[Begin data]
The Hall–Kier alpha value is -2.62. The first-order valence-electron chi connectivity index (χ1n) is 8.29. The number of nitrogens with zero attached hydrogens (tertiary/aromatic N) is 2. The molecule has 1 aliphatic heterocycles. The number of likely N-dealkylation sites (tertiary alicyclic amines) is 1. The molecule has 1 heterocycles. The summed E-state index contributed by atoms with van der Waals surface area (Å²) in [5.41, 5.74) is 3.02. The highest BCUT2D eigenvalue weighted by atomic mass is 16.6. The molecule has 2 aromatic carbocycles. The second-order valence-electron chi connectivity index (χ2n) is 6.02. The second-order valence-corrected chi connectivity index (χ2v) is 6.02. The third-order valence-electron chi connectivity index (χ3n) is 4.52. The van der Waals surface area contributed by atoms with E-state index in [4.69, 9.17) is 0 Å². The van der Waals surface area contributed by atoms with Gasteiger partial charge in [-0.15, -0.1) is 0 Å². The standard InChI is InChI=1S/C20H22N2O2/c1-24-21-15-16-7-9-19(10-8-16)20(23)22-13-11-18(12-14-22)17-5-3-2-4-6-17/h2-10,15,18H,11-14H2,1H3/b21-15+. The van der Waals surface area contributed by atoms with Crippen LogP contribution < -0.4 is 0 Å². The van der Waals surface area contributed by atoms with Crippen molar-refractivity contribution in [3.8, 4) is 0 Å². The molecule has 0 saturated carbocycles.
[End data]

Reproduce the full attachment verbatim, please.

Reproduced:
The Hall–Kier alpha value is -2.62. The first-order valence-electron chi connectivity index (χ1n) is 8.29. The number of nitrogens with zero attached hydrogens (tertiary/aromatic N) is 2. The molecule has 1 aliphatic heterocycles. The number of likely N-dealkylation sites (tertiary alicyclic amines) is 1. The molecule has 1 heterocycles. The summed E-state index contributed by atoms with van der Waals surface area (Å²) in [5.41, 5.74) is 3.02. The highest BCUT2D eigenvalue weighted by atomic mass is 16.6. The molecule has 2 aromatic carbocycles. The second-order valence-electron chi connectivity index (χ2n) is 6.02. The second-order valence-corrected chi connectivity index (χ2v) is 6.02. The third-order valence-electron chi connectivity index (χ3n) is 4.52. The van der Waals surface area contributed by atoms with E-state index in [4.69, 9.17) is 0 Å². The van der Waals surface area contributed by atoms with Gasteiger partial charge in [-0.15, -0.1) is 0 Å². The standard InChI is InChI=1S/C20H22N2O2/c1-24-21-15-16-7-9-19(10-8-16)20(23)22-13-11-18(12-14-22)17-5-3-2-4-6-17/h2-10,15,18H,11-14H2,1H3/b21-15+. The van der Waals surface area contributed by atoms with Crippen LogP contribution < -0.4 is 0 Å². The van der Waals surface area contributed by atoms with Crippen molar-refractivity contribution in [3.8, 4) is 0 Å². The molecule has 0 saturated carbocycles.